Do I still play Music? Do I still play in bands?
At every talk I do I am asked If I still play music? Do I still play in bands? I always respond with yes of course, But! I play for my self now. I have over 2 ½ hours of bass chord melodies that I have arranged and I love to play. Music is now a wonderful thing I love to do much like Yoga, meditation, writing, and running. I have learned over the last 5 years to do things I love with out guilt. I would like to share a missing puzzle piece that I did not share when I wrote “Why I Run” but I share openly when I do my talks.
This puzzle piece is a mood monitoring exercise I was given to do over a month’s time when I had started therapy. At the time I was given this exercise I was having long bouts of bad days.
This exercise was very simple I had to pick 3 colours, get some small que cards, colour on the back of each card everyday and write how I felt and why. The colours I chose were
Red- For a bad day
Blue- For an okay day
Yellow- for a good day
The purpose of this exercise was to physically show me where my bad days were happening and the patterns that occurred each week. So I coloured and wrote on each card for a month. Then I sat down with my therapist and laid the cards out on the table with the colours facing up. This gave a true map of what my life was like in living colour. Were my bad days always occurred and descriptions on the opposite side of each card stating my feelings and emotions.
I knew for a fact that Mastora (my therapist) knew all along what this exercise was going to tell me, but she also knew that I needed prof in order to see why my moods and how my depression was affecting me in the ways it was. Only then after I saw it with my own eyes I would be able to come up with a game plan to change what I needed to changed. Apply my tools and learn…
My weeks looked like this
In a nut shell I was having one good day a week before I started my cycle again. This cycle started with anxiety on Thursday because I was going to be drinking and gigging on the weekend or even worse gigging on a Thursday. Once Friday came there was no stopping what was going to happen next I was going to be in a bar and I was going to be playing music.. I was going to be pouring a depressant into my body. On most gigs it was 3 to 4 sometimes 5 pints of beer, as well as what ever shots were sent up to the band. I would happily drink with out a 2nd thought and soon I would be an emotional mess, thoughts racing and mind just going to dark places. Every Gig I did was a nightmare but on the outside it was a full out façade of smiling and acting.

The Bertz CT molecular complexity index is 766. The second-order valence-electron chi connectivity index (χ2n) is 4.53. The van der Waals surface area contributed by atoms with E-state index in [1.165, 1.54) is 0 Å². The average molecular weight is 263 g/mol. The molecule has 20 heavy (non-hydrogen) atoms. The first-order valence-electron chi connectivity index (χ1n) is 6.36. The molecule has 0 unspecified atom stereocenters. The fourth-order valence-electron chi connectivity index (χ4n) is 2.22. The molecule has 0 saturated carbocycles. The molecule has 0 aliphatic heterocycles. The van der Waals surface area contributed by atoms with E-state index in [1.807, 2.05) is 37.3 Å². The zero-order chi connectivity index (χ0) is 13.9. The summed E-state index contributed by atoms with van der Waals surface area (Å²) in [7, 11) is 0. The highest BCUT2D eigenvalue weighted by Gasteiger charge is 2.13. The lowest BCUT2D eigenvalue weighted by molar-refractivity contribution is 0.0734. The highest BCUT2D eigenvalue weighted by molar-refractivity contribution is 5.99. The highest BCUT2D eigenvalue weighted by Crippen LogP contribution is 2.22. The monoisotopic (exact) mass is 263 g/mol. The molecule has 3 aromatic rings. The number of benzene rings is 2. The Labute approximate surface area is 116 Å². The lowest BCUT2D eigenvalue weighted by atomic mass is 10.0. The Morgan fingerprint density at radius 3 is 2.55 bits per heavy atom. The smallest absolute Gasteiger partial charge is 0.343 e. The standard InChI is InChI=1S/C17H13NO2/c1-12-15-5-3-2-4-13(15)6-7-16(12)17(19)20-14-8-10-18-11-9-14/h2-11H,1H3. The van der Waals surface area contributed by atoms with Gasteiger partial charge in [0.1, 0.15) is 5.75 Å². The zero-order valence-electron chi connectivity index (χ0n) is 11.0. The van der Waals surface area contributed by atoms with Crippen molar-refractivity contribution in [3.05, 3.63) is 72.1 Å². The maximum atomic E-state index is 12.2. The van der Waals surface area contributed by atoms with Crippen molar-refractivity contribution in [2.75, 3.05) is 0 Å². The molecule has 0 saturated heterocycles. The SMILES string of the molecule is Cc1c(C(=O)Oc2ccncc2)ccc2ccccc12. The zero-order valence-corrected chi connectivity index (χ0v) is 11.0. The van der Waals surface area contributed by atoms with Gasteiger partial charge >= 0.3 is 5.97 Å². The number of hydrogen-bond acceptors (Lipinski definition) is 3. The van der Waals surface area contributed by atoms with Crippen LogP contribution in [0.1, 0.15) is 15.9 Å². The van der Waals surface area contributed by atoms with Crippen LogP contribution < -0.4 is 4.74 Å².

Saturday would be a replay of Friday night. Sunday would be a write off for many reasons. Shame for drinking as much as I did. Guilt for physically being a total waste that day as my head pounded and my thoughts of the last 2 nights hunted me and still being a little drunk.
Monday I would still be feeling the effects from the stress, anxiety, and the amount of depressants I had so freely drank. Tuesday would be a day where I would think “hey the weekend wasn’t that bad” I would start to feel good. Wednesday I may or may not have come out of the haze I was in, then Thursday was right back in my face again.
After seeing these cards that were laid out in front of me I looked up at Mastora and said I have to stop playing music and stop drinking. It was terrifying to me to say that. But the prof was right there and the truth was that playing music in bands and in bars was one of the many factors that was stopping my recovery from depression, in fact it was propelling it.
I always kind of knew that what I was doing wasn’t good for me but I needed the prof, because we as humans want to see what is happening and then we either choose to change our ways or we just keep caring on and not believing that we are doing is hurting us.
I chose to make the change and stopped drinking completely close to 4 years now with out a drink. I had to stop pouring a depressant into my depressed body, mind & soul because it didn’t make any sense to keep doing what I was doing if I wanted to fight my depression and feel good about myself.
Also the stress and the environment that music was putting me in was working against me, not helping me what so ever. I ended my 28 year run of playing in bands and being a professional musician. It felt like the biggest weight was taken off my shoulders because I was giving myself the opportunity to better my life and feel good about myself and take away a major trigger. It felt amazing to finally be free.
I now play for myself and no one else, gone are the days of playing music I dislike so I can pay bills. Gone are the hung-over mornings, the guilt, the shame and the dislike for music I had when I was gigging. I now I enjoy playing my bass, it has become part of my therapy, part of my life in ways it never was when I was playing in bars and bands. I enjoy playing my bass and I enjoy being happy!
I am not sure why I left this part of the puzzle out of “Why I Run” maybe because it was such a personal experience. But I am more then happy to talk about it now because…..
“Only with open conversation can we break the stigma behind depression, let’s start talking and do it together”